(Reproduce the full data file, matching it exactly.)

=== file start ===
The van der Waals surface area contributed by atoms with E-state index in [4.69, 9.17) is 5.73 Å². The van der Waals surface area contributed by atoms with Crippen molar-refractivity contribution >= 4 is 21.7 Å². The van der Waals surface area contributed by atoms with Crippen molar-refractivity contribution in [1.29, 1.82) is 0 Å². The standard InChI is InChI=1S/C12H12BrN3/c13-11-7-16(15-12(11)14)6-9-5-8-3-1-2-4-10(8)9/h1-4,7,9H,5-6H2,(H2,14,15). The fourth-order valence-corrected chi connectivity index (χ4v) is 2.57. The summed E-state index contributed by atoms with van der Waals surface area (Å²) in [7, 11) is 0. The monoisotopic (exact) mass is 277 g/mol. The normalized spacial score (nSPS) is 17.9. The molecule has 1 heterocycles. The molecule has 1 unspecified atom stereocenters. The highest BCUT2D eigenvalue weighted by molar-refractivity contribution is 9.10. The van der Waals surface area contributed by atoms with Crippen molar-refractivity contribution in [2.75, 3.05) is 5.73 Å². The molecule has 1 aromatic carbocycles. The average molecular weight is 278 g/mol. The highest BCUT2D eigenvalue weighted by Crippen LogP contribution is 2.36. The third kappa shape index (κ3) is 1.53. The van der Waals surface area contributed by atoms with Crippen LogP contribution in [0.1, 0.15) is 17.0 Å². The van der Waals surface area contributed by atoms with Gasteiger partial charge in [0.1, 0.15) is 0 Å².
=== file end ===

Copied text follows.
The van der Waals surface area contributed by atoms with E-state index in [4.69, 9.17) is 5.73 Å². The van der Waals surface area contributed by atoms with Crippen molar-refractivity contribution >= 4 is 21.7 Å². The van der Waals surface area contributed by atoms with Crippen molar-refractivity contribution in [1.29, 1.82) is 0 Å². The standard InChI is InChI=1S/C12H12BrN3/c13-11-7-16(15-12(11)14)6-9-5-8-3-1-2-4-10(8)9/h1-4,7,9H,5-6H2,(H2,14,15). The fourth-order valence-corrected chi connectivity index (χ4v) is 2.57. The summed E-state index contributed by atoms with van der Waals surface area (Å²) in [7, 11) is 0. The monoisotopic (exact) mass is 277 g/mol. The normalized spacial score (nSPS) is 17.9. The molecule has 1 heterocycles. The molecule has 1 unspecified atom stereocenters. The highest BCUT2D eigenvalue weighted by molar-refractivity contribution is 9.10. The van der Waals surface area contributed by atoms with Crippen molar-refractivity contribution in [2.75, 3.05) is 5.73 Å². The molecule has 1 aromatic carbocycles. The average molecular weight is 278 g/mol. The highest BCUT2D eigenvalue weighted by Crippen LogP contribution is 2.36. The third kappa shape index (κ3) is 1.53. The van der Waals surface area contributed by atoms with Crippen LogP contribution in [0.1, 0.15) is 17.0 Å². The van der Waals surface area contributed by atoms with Gasteiger partial charge in [0.1, 0.15) is 0 Å².